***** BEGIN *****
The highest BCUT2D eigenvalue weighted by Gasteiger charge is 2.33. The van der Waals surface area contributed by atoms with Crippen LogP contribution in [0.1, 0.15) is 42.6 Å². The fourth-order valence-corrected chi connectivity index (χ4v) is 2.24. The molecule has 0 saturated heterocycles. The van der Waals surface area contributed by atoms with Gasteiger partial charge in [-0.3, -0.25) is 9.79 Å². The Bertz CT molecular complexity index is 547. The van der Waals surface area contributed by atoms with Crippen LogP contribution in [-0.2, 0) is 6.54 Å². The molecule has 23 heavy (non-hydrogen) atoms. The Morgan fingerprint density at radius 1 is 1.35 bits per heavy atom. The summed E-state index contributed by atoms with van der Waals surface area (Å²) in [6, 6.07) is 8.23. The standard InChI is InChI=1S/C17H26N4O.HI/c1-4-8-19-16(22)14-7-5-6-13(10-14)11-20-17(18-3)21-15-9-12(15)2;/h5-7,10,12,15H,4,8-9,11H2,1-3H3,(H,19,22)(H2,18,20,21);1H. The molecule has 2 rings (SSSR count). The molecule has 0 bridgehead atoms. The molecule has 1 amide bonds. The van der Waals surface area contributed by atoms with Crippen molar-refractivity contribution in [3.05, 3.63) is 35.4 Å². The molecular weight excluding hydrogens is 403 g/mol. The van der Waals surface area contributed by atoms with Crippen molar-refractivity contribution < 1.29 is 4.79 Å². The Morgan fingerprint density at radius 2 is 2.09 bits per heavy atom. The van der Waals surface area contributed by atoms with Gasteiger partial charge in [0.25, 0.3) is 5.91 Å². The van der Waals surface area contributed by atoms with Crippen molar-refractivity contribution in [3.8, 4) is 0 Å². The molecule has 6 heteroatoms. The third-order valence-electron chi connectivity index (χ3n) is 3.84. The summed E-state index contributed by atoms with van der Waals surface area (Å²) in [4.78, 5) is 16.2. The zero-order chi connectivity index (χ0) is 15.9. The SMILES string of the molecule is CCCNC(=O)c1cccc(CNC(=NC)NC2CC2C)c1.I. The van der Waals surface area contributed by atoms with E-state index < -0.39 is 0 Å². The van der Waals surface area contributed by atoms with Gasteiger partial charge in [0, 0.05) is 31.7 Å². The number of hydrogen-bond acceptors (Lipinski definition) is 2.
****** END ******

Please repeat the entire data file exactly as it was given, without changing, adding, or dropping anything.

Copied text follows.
The highest BCUT2D eigenvalue weighted by Gasteiger charge is 2.33. The van der Waals surface area contributed by atoms with Crippen LogP contribution in [0.1, 0.15) is 42.6 Å². The fourth-order valence-corrected chi connectivity index (χ4v) is 2.24. The molecule has 0 saturated heterocycles. The van der Waals surface area contributed by atoms with Gasteiger partial charge in [-0.3, -0.25) is 9.79 Å². The Bertz CT molecular complexity index is 547. The van der Waals surface area contributed by atoms with Crippen LogP contribution in [-0.2, 0) is 6.54 Å². The molecule has 23 heavy (non-hydrogen) atoms. The Morgan fingerprint density at radius 1 is 1.35 bits per heavy atom. The summed E-state index contributed by atoms with van der Waals surface area (Å²) in [6, 6.07) is 8.23. The standard InChI is InChI=1S/C17H26N4O.HI/c1-4-8-19-16(22)14-7-5-6-13(10-14)11-20-17(18-3)21-15-9-12(15)2;/h5-7,10,12,15H,4,8-9,11H2,1-3H3,(H,19,22)(H2,18,20,21);1H. The molecule has 2 rings (SSSR count). The molecule has 0 bridgehead atoms. The molecule has 1 amide bonds. The van der Waals surface area contributed by atoms with Crippen molar-refractivity contribution in [3.05, 3.63) is 35.4 Å². The molecular weight excluding hydrogens is 403 g/mol. The van der Waals surface area contributed by atoms with Crippen molar-refractivity contribution < 1.29 is 4.79 Å². The Morgan fingerprint density at radius 2 is 2.09 bits per heavy atom. The van der Waals surface area contributed by atoms with Gasteiger partial charge in [0.25, 0.3) is 5.91 Å². The van der Waals surface area contributed by atoms with Crippen molar-refractivity contribution in [3.8, 4) is 0 Å². The molecule has 6 heteroatoms. The third-order valence-electron chi connectivity index (χ3n) is 3.84. The summed E-state index contributed by atoms with van der Waals surface area (Å²) in [4.78, 5) is 16.2. The zero-order chi connectivity index (χ0) is 15.9. The SMILES string of the molecule is CCCNC(=O)c1cccc(CNC(=NC)NC2CC2C)c1.I. The van der Waals surface area contributed by atoms with E-state index < -0.39 is 0 Å². The van der Waals surface area contributed by atoms with Gasteiger partial charge in [0, 0.05) is 31.7 Å². The number of hydrogen-bond acceptors (Lipinski definition) is 2.